Or maybe it’s just that I didn’t have such toys growing up, and now I can afford to kinda live my childhood through my kid.

I like to observe TJ at play and his interactions with others, and wonder if I am shaping the correct experiences for TJ as he makes sense of this world.

I thought about some of the unsaid expectations for a boy (or a man for the matter) and wonder if I actually exposed him to “girly” stuff, does it mean the chances of him being gay would be higher? I wouldn’t do such an experiment on my son, but if nature has already given the kid some set character & personality traits, how many environmental and societal experiences will influence and change the kid?

It’s like there are some things we just don’t introduce to boys unless there is a real innate talent. Example, it’s very rare to see parents signing up their sons for ballet classes, but for daughters, it’s like “But, of course”. Or boys end up doing some kind of physical activities or sports (soccer? rugby?) but not so much for girls, except maybe swimming which is a neutral sport. This is pertaining to when the kids are still very young, the preschooler age group and not so much in their teens.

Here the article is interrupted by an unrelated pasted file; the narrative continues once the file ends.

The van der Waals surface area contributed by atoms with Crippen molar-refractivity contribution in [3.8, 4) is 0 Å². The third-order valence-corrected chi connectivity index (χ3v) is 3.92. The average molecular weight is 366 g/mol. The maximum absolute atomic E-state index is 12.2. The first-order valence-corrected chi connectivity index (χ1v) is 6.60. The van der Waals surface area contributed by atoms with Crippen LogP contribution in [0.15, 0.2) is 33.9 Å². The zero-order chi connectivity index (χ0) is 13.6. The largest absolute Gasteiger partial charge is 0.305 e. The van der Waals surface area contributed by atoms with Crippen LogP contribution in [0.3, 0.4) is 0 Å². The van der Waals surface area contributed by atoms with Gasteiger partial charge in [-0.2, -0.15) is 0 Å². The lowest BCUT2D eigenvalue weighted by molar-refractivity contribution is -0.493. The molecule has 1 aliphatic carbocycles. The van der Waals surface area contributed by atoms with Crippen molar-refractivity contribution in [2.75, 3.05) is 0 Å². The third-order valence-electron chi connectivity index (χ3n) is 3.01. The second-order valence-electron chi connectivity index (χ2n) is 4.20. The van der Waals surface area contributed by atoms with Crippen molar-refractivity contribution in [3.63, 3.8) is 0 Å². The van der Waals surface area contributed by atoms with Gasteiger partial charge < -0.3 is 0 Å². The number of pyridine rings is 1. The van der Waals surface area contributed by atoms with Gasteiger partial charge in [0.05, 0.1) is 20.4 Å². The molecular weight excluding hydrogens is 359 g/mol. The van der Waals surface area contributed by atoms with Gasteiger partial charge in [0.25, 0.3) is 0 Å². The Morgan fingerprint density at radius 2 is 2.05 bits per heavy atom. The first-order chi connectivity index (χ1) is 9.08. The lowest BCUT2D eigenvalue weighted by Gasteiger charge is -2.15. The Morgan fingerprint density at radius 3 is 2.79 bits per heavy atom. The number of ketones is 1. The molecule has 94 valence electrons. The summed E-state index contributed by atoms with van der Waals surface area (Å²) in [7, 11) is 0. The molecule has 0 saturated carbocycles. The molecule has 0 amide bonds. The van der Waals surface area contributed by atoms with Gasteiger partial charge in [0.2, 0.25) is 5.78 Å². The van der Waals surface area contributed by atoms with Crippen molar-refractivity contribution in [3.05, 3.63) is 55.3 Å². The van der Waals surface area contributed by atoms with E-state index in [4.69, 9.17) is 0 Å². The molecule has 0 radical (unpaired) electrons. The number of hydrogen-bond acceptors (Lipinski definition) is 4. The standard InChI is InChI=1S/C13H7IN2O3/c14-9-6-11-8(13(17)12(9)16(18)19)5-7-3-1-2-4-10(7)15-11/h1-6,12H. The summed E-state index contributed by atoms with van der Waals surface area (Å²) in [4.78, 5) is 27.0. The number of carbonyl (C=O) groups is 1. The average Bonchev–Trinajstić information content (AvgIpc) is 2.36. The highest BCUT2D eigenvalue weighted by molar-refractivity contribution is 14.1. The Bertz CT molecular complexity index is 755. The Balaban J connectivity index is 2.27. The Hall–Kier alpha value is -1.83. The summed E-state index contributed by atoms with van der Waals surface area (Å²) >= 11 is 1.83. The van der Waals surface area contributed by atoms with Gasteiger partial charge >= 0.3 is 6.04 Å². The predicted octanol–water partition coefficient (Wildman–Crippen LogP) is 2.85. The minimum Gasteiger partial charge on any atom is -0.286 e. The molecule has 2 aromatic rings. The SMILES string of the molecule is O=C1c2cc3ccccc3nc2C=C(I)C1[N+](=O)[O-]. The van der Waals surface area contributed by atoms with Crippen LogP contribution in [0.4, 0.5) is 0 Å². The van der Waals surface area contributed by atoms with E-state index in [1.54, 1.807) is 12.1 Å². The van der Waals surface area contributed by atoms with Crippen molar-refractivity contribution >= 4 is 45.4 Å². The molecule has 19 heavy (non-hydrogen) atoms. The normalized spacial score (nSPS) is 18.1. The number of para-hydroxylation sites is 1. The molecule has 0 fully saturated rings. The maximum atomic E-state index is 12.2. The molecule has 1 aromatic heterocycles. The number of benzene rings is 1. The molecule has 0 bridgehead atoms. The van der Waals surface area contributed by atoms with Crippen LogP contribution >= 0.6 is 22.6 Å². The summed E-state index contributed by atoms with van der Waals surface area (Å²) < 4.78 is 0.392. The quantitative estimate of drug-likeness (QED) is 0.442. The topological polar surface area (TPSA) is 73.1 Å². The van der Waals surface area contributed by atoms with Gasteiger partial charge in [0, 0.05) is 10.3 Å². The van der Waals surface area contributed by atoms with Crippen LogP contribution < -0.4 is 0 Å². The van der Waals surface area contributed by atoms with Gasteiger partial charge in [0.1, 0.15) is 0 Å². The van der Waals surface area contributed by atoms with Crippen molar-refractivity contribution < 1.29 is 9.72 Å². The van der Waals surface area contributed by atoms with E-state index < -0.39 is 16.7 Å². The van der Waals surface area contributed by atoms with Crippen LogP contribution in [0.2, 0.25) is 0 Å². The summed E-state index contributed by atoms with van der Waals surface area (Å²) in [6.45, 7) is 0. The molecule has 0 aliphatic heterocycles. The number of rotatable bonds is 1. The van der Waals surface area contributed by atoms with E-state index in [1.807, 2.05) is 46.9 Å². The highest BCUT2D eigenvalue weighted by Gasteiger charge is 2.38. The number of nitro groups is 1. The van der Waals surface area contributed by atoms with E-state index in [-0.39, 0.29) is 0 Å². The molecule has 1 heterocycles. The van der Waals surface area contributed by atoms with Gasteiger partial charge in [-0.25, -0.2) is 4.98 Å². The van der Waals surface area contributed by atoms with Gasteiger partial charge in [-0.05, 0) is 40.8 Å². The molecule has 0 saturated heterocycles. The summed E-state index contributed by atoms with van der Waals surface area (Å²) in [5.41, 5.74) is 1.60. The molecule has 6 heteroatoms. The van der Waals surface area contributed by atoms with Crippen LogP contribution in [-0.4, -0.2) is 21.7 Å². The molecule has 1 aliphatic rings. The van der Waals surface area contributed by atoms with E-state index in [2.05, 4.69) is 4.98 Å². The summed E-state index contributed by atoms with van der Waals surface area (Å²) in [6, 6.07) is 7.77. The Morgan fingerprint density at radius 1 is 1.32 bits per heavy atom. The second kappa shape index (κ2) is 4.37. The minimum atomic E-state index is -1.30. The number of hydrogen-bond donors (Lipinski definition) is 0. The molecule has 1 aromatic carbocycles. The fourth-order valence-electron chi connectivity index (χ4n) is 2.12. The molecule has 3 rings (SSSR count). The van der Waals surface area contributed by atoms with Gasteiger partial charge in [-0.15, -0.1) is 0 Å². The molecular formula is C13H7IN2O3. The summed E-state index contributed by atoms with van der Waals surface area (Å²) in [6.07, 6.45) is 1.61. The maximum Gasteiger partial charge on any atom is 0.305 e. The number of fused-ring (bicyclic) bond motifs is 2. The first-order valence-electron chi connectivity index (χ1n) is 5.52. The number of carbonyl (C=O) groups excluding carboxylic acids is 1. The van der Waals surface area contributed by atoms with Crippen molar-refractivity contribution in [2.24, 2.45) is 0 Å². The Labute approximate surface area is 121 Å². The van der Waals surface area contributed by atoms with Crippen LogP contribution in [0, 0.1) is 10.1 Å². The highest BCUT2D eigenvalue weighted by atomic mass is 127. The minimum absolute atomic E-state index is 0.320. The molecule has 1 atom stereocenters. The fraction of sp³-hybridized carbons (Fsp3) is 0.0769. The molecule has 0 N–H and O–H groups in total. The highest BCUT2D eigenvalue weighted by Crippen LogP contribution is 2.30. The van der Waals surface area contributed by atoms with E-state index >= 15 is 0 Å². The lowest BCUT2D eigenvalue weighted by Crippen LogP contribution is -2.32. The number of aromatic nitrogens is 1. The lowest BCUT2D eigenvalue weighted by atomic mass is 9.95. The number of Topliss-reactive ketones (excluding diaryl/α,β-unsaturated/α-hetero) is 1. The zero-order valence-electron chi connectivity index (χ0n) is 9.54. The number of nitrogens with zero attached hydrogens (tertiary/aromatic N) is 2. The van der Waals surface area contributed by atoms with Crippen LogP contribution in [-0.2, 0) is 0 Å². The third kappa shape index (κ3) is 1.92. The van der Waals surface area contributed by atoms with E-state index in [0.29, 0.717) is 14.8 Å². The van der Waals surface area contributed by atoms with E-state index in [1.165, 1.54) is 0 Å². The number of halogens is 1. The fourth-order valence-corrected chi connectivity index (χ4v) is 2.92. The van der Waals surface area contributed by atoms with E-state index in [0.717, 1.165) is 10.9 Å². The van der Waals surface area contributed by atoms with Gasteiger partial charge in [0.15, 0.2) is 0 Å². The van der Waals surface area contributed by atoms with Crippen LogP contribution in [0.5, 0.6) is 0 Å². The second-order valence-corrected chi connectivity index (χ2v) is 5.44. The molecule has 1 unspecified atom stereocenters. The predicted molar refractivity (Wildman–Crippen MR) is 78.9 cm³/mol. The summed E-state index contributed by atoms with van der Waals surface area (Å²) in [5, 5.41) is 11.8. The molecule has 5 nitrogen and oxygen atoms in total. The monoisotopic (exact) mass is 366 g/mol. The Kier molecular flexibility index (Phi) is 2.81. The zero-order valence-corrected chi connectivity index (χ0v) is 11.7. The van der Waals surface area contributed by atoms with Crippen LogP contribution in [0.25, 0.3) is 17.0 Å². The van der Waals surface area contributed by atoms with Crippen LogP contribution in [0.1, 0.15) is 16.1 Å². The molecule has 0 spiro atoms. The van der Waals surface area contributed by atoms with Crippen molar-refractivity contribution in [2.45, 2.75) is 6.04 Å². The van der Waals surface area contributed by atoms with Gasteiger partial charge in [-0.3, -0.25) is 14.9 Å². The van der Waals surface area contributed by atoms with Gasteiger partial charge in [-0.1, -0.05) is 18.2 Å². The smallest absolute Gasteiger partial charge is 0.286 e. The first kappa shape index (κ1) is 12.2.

Well, I know I will not buy Barbie dolls or Ken dolls for TJ, although he had shown some interest in them and requested that I took some of these off the shelves at Toys’Rus. However after inspecting these dolls, TJ would want me to put them back. He is interested in the Thomas and Friends collection and buses, but doesn’t quite enjoy kicking his soccer ball. Maybe he would throw it around once in a while, but he is happiest just rolling his trains and buses to and fro. His gal pal, E, 20 months old, on the other hand, loves playing balls.

During TJ’s three-times-a-week playgroup @ YMCA, there would be playtime and my helper says he is happy to play at the toy kitchen or just run round and round the room. I reckon he is hoping for some kid to chase him. Sometimes, a kid will come along and snatch the toy that TJ is holding, and unlike the other kids in his class who would cry and death-grip the toy, TJ would just let the kid snatch his toy and go off elsewhere to find something else to play. I’m glad that TJ isn’t the confrontational sort, and hope that he continues to be like that.